Action News Investigation: Couple allegedly exploited autistic son in ticket scheme

Ryan Van Laeys fears the suspects could strike again.

ByChad Pradelli and Cheryl Mettendorf WPVI logo
Friday, February 10, 2023
Investigation: Man warns of ticket scheme before Super Bowl 57
Scam warning: Ryan Van Laeys said he lost thousands of dollars in a ticket scheme during the World Series and fears the suspects could strike again.

ATLANTIC CITY, New Jersey (WPVI) -- As the clock ticks to Super Bowl Sunday, there will likely be some fans buying last-minute tickets.

But one man who spoke to Action News says to beware of scams.

Ryan Van Laeys said he lost thousands of dollars in a ticket scheme during the World Series and fears the suspects could strike again.

"I just don't understand how people like this can rest their head on their pillow at night," he said.

Van Laeys said he found tickets available on Facebook from a man named Norman Stevenson and a woman he claimed was his wife, Janet.

"He was very quick to give his phone number, which was a good sign that there wasn't anything shady going on," he added.

The couple, from Thomson, Georgia, told him they were in Atlantic City and had tickets through the charitable organization Autism for Life that they created for their adult autistic son.

They met at Caesars Casino.

"They said that they basically acquired these tickets through organizations who then allow them to sell them to benefit the charity," he said.

Van Laeys said he paid $8,300 cash for four tickets, which he immediately transferred through the MLB app. A few hours later, he said Norman called him again and said he had more tickets. Van Laeys sent the couple a Venmo an additional $2,800.

But Van Laeys said the following day and just a few hours before going to Citizens Bank Park his tickets disappeared from his Major League Baseball app.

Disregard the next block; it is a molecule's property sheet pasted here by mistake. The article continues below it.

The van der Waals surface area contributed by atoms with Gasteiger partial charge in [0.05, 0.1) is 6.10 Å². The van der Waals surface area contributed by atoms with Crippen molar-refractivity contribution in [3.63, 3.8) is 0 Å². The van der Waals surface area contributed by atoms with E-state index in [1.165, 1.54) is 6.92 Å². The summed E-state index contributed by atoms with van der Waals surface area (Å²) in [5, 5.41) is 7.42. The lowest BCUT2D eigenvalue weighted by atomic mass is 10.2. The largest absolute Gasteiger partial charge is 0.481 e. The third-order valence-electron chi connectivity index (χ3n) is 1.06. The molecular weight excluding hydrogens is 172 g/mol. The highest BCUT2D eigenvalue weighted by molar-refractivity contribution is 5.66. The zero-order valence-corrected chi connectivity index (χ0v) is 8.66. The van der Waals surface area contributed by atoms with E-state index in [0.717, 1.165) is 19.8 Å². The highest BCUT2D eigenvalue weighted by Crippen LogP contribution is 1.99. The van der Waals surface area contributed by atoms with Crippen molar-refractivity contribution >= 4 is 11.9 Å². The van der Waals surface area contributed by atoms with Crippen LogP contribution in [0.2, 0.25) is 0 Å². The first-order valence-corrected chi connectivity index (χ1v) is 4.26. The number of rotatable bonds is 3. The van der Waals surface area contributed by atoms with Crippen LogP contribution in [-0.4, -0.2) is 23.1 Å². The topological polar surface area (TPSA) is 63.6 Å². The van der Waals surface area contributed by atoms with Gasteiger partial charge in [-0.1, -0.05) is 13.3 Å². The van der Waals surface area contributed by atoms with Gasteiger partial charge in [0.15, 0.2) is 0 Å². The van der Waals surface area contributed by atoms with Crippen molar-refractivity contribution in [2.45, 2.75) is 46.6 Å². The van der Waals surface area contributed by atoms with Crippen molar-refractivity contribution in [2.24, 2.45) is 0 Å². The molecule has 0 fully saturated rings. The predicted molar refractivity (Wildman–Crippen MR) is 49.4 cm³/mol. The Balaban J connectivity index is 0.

He called customer service who said the credit card used by the couple when they bought the tickets was stolen.

"So recent that the credit card companies hadn't even caught on yet," said Van Laeys. "And when they did, they notified Major League Baseball who retracted the tickets."

The Stevensons have another charity called "Traveling with Autism" and frequently post social media videos on TikTok and YouTube of their travels to sporting events.

Van Laeys tried to reach the Stevensons but he said they went dark. He then called Atlantic City police and an investigation was launched.

Police charged Norman Stevenson Thursday with Theft by Deception.

Van Laeys created a website exposing the Stevensons and their alleged fraud to warn others.

In the end, he is still out more than $10,000.

"I would think that this Super Bowl for them is going to be a good opportunity to, you know, pull this on someone else, which is ultimately why I'm talking about it," he said.

The Action News investigative team tried to reach the couple but our calls went unanswered. Text messages with them ended once we identified ourselves.

Norman Stevenson is expected in court next month.